Yesterday, we officially launched the International Year of Soils here at USDA.
Most people don’t realize that just beneath their feet lies a diverse, complex, life-giving ecosystem that sustains our entire existence. I’m talking about soil. There are more living organisms in a single teaspoon of healthy soil than there are people on the earth.
Our soils are alive. We talk about soil health – not soil quality — on purpose. It’s an important distinction. Anything can have a “quality,” but only living things can have health.
The United Nations recently declared 2015 as the International Year of Soils in an effort to highlight the important role of soils in food production and biodiversity preservation. This week, USDA launched International Year of Soils with an event at USDA headquarters. In his remarks, Secretary Vilsack said that this year marks an opportunity to focus on the important role soil plays in our lives.
We’re proud of the UN’s efforts to raise awareness for soil, and we look forward to a year of celebrating it. We’ve partnered with Soil Science Society of America, which is spotlighting soil through a particular theme each month, starting with “Soils Sustain Life” for January.
USDA’s Natural Resources Conservation Service (NRCS), was born out of one of the worst ecological disasters in American history – the Dust Bowl of the 1930s. That’s when President Roosevelt established the Soil Conservation Service, or SCS (which would later become NRCS), to help farmers and ranchers recover and repair American agricultural lands after years of soil mismanagement. We’re continuing that conservation work to this day by providing assistance to producers looking to improve the health of the soil on their land.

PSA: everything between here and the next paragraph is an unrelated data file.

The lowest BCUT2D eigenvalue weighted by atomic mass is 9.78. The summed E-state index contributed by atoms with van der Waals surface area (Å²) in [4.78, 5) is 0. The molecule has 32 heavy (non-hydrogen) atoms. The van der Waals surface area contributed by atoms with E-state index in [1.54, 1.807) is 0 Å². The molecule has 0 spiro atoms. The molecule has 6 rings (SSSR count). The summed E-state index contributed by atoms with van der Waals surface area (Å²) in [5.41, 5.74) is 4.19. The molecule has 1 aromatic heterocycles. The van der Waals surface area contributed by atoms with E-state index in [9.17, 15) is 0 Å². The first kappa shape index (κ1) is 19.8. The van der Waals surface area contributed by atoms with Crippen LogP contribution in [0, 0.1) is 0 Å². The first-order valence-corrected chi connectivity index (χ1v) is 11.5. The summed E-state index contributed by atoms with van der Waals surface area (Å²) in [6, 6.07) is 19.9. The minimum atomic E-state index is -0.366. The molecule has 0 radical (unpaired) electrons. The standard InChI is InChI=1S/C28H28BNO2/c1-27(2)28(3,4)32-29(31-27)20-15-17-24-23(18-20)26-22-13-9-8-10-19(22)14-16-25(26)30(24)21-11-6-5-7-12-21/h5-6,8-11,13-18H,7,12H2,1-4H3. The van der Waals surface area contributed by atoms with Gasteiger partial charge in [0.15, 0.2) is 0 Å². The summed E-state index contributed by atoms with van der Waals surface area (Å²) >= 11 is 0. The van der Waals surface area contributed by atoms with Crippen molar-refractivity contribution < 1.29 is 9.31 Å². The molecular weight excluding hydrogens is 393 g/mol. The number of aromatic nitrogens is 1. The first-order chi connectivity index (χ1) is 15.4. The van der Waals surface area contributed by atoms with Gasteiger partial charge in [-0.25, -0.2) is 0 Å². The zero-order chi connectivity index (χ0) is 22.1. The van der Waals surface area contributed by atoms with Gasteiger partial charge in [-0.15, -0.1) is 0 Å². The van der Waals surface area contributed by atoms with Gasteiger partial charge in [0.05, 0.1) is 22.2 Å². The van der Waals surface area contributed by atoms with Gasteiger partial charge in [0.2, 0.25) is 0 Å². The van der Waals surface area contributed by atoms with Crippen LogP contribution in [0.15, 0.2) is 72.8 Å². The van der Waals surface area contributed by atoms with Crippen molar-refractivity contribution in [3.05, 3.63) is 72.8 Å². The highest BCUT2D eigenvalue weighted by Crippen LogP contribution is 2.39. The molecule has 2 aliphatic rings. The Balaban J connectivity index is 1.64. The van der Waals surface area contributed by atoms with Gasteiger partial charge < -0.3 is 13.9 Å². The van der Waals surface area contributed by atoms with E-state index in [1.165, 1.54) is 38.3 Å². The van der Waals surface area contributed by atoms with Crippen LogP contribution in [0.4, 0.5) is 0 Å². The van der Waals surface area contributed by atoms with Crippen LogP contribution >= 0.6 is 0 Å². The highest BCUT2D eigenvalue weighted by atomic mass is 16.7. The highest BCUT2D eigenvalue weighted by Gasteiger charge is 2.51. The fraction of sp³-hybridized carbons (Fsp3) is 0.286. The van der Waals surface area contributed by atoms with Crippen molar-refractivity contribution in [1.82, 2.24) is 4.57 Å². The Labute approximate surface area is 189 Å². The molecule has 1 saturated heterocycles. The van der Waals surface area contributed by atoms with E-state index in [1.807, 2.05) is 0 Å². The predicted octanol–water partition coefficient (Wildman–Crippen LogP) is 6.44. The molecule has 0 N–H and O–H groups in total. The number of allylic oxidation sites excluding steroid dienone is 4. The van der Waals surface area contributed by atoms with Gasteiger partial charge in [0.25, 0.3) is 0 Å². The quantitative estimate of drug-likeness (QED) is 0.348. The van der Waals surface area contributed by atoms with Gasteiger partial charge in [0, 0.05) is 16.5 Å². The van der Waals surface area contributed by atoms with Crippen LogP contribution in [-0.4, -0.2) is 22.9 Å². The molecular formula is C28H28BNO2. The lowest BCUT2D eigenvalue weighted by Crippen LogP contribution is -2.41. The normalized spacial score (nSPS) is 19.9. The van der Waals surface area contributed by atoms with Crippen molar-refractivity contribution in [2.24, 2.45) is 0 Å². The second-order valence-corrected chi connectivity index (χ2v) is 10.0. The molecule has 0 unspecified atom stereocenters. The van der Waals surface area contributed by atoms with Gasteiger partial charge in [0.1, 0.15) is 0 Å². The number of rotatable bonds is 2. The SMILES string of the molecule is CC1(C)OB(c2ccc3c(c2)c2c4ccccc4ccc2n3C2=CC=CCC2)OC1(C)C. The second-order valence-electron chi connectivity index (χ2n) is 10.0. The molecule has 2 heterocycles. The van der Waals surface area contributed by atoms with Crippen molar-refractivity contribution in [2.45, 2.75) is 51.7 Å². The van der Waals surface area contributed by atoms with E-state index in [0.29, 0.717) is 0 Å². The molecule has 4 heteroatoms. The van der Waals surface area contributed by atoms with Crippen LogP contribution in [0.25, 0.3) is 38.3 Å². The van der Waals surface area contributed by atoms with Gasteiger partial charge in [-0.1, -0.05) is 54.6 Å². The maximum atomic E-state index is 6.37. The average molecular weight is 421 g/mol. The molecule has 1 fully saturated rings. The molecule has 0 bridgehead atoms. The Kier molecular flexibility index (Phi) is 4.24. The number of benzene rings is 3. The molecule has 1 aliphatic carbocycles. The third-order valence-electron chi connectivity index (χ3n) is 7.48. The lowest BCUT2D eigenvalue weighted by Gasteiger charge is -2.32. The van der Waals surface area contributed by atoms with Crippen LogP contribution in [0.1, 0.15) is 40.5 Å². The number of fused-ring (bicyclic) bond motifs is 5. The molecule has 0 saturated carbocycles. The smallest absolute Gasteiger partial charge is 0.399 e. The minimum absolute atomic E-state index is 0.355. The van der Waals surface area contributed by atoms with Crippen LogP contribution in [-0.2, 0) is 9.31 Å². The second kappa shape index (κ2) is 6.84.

In the coming decades, the global agricultural community will be challenged to keep pace with society’s needs in the face of a changing environment. Farmers, ranchers and forest landowners in the United States and worldwide will be counted on to provide food, fuel and fiber for the world’s population amid these new realities.
Conservation practices that work to improve soil health is one of the best tools we have to help producers in the face of these impending challenges. Healthy soils help us maintain and even improve their productivity, while helping to address natural resource concerns.
Healthy soils are a critical piece of mitigating impacts from weather extremes. They have a greater water holding and nutrient cycling capacity. In drought, this can help ensure production continues. In heavy rainfall, healthy soils can help keep water and nutrients in the soil where they belong and avert runoff into nearby waterways or flooding communities downstream.
And we’re continuing to explore the incredible capacity of our soils to store carbon dioxide.
The health and vitality of our soils are rooted in four basic tenants that make up a soil health management system: minimize disturbance; keep soil covered; energize soil with plant diversity; and maximize living roots. That is the recipe for a healthy, happy and productive soil system.
At NRCS, soil health is hands down one of the most important efforts we’re tackling as an agency.
Learn more about the International Year of Soils, and be sure to check out our monthly video series on soils on the NRCS YouTube Channel. Also view more photos of yesterday’s event. To get started with NRCS, visit your local USDA Service Center or www.nrcs.usda.gov/GetStarted.